Purpose: The purpose of this study was to compare the surface topography of roots treated with a resin bonding demineralizing agent using either a placed or urnished application technique. Materials and Methods: Fifteen roots of human teeth were sectioned in half and a treatment area prepared on the coronal portion of each proximal section. This area was root planed to expose dentin. Treatment areas were demineralized with (1) a commercially available demineralizing agent (10% citric acid with 3% ferric chloride) (Amalgambond; Parkell) or (2) 30% citric acid solution. Cotton pellets saturated in either solution were placed or burnished (vigorously rubbed) on the treatment area for 3 min. Sections were prepared for SEM analysis using liquid CO2 dehydration. Results: Areas of cementum and dentin were evident on most treatment areas. Specimens of both placed groups lacked a smear layer and exhibited a cracked-eroded, flat surface of matted or ridged fibrous material. Specimens in both burnished groups also lacked a smear layer, yet in stark contrast, exhibited an abundant array of deeply tufted fibril material similar to that of a shag carpet. Two types of tufted fibril patterns were present: a lace-like array of shorter fibrils seen on dentin, and a voluminous mass of longer fibrils seen on cementum. Conclusion: Root cementum and dentin, treated with either demineralizing agent using the burnishing application technique, were ultrastructurally similar in that both displayed an abundant array of deeply tufted fibril material. This differed from the flat/matted fibril material seen using the placed application technique.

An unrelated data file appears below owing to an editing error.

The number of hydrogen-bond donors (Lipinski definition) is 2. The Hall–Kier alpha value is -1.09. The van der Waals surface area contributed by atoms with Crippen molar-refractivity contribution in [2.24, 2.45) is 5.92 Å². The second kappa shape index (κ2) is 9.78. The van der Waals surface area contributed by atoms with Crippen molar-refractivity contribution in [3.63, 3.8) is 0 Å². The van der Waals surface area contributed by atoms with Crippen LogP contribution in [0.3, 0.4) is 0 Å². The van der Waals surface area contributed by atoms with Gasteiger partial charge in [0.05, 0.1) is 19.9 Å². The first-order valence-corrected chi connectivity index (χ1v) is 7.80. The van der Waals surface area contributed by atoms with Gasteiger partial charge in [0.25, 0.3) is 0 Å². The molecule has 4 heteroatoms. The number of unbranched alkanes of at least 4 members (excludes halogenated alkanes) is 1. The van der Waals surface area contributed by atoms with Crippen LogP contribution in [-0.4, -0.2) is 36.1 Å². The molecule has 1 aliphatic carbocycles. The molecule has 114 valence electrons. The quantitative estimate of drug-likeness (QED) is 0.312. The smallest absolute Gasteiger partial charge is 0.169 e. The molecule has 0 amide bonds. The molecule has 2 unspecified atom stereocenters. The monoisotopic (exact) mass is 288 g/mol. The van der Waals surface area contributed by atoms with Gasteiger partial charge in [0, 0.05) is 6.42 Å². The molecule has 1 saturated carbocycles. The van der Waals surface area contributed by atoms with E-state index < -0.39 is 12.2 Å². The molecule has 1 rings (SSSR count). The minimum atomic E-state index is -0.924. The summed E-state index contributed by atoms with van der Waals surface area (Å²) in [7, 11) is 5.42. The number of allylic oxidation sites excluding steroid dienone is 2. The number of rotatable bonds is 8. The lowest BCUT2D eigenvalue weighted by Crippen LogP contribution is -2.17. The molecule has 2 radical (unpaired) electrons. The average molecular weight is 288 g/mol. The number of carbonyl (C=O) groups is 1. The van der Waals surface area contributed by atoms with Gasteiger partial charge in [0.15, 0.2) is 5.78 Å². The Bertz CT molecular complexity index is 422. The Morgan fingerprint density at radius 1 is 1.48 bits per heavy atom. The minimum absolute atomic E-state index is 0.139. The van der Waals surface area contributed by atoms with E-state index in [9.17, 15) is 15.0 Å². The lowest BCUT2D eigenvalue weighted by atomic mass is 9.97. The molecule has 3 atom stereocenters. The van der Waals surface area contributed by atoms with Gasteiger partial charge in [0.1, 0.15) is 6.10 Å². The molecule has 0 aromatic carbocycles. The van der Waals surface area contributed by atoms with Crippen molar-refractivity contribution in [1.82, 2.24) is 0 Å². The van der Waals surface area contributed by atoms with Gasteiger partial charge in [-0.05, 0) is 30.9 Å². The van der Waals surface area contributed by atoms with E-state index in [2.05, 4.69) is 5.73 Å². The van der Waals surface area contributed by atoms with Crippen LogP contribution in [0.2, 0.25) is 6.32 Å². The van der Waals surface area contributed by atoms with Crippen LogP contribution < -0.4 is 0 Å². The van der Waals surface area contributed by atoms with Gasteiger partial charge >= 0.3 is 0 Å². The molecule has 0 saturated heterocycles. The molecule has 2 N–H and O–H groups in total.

Keywords: cementum, dentin, demineralization, resin bonding